Lions Shouldn’t Be Excused Without Calvin

10/7/13 in NFL   |   Andrew_Ericksen   |   230 respect

Sep 15, 2013; Phoenix, AZ, USA; Detroit Lions wide receiver Calvin Johnson (81) looks on after trading jerseys with Arizona Cardinals cornerback Patrick Peterson (21) after the game at University of Phoenix Stadium. Mandatory Credit: Matt Kartozian-USA TODAY SportsThe surprise injury to Nate Burleson just about two weeks ago immediately put the Lions wide receiver depth under the microscope.  The team would need more production from second year players Ryan Broyles and Patrick Edwards and third year, former Seahawk Kris Durham to fill the void. 
 
Luckily, the team survived their first game without Burleson, beating Chicago thanks to Reggie Bush’s heroics and the multitude of turnovers caused by the defense.  But when the team suited up without both Burleson and the incomparable Calvin Johnson this weekend, the team couldn’t even muster a double-digit point total on the day.
 
Losing Calvin for the NFC North showdown was an enormous blow for the Lions.  Apart from taking Adrian Peterson off the 1-3 Vikings, the removal of Johnson from Detroit may be the most detrimental player removal from any NFL team without considering the quarterback position. 
 
But with the star receiver limited in practice all week, I can’t help but wonder why the Lions offense looked as perplexed by absence of #81 as fantasy football owners must have been.   Shouldn’t there have been more sync to the route running?  Shouldn’t there have been a way to set up Reggie Bush for another big outing?  Instead, the Lions were only able to score twice: a 53-yard field goal by David Akers to close the first half and a 13-yard pass from Matthew Stafford to Durham with two minutes to go.
 
The Packers defense was one of the league’s worst last season.  This year, there has been a noticeable improvement, but Colin Kaepernick still torched the team for 412 yards in week 1 and both Washington and Cincinnati found ways to move the ball effectively as well.
 
Without Johnson, the Lions still have an extraordinarily gifted quarterback in Stafford.  The main critique on Stafford, however, is that he relies too much on Johnson for his success, that Stafford would be unable to lead an offense on his own.  Sunday was the perfect opportunity for the young hurler to prove these theories wrong, but with only one touchdown drive, the Stafford critics will live to jeer another day.
 
However, I don’t think Sunday’s loss is as much on Stafford as it is on the Lions coaching and front office.  I blame coaching for not being able to find a game plan that could expose an underwhelming defensive unit.  The Packers defense had the upper hand all day, despite the fact that they were most likely prepping to face a Lions offense that featured a heavy dose of Calvin Johnson.  The Lions could have used Calvin’s late inactive announcement to tactically throw a curveball at the Packers defense, but there was nothing up offensive coordinator Scott Linehan’s sleeve.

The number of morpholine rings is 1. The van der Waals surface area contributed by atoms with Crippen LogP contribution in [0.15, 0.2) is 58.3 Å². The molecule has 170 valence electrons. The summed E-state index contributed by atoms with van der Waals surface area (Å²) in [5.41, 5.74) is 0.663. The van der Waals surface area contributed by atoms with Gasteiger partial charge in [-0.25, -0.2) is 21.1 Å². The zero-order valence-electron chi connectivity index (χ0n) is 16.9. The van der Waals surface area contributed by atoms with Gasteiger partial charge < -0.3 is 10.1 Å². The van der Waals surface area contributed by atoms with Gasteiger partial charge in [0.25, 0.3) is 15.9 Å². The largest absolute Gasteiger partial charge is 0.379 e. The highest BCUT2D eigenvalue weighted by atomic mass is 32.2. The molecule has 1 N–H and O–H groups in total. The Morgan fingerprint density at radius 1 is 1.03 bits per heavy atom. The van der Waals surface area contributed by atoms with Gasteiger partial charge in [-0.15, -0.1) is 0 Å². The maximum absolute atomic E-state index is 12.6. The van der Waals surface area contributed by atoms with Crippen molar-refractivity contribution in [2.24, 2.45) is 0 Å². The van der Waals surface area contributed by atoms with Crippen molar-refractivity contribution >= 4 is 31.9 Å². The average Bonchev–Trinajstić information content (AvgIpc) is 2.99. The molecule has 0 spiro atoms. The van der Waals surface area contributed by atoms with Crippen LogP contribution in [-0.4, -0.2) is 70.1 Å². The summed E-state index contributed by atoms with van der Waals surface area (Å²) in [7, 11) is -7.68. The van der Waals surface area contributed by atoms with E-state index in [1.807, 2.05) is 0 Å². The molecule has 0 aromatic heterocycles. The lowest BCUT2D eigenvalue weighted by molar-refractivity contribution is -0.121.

Oct 6, 2013; Green Bay, WI, USA; Detroit Lions quarterback Matthew Stafford (9) walks off the field after failing a 2-point conversion in the fourth quarter at Lambeau Field. The Packers won 22-9. Mandatory Credit: Benny Sieu-USA TODAY SportsI blame the front office for failing to bring in the right personnel to both complement Calvin Johnson or to - god forbid - make up for his absence should he be missing from the lineup.  Broyles is a great talent who caught both passes thrown his direction on Sunday, but he’s torn his ACL twice in the past 3 years, so he’s anything but a guarantee for production.  Edwards and Durham were targeted a total of 13 times on Sunday, but totaled just 5 catches for 46 yards.  Why is the front office content with this three-some of wide receivers behind Calvin Johnson and Burleson?  Where was Martin Mayhew when the 49ers acquired Anquan Boldin for a measly 6th round pick?  Isn’t there any more experienced pass-catcher currently on the market?
 
What makes the loss even more frustrating is the solid performance from the Detroit defense once again.  The Packers scored 28 points in week one, 38 in week two, and 30 in week 3.  With their week 4 bye, the team had two weeks to prep for the Lions after their disheartening 34-30 loss to Cincinnati.  Still, the offense was only able to score 6 points against the Lions in the first half.  On the game, they totaled 22 points - their lowest total since week 15 in 2012 when they put up only 21 points against Chicago (Seattle was the only team to hold them under 21 last season).
 
While a win at Lambeau without Calvin Johnson is a tall order for the team, it’s reasonable to expect more of a concentrated all-around output then what we saw this weekend.  It was a big divisional game for the team, playing against someone who has consistently beaten them time and time again the past two decades. 
 
The rematch is slated for Thanksgiving and hopefully #81 won’t be relegated to a spectator role again.
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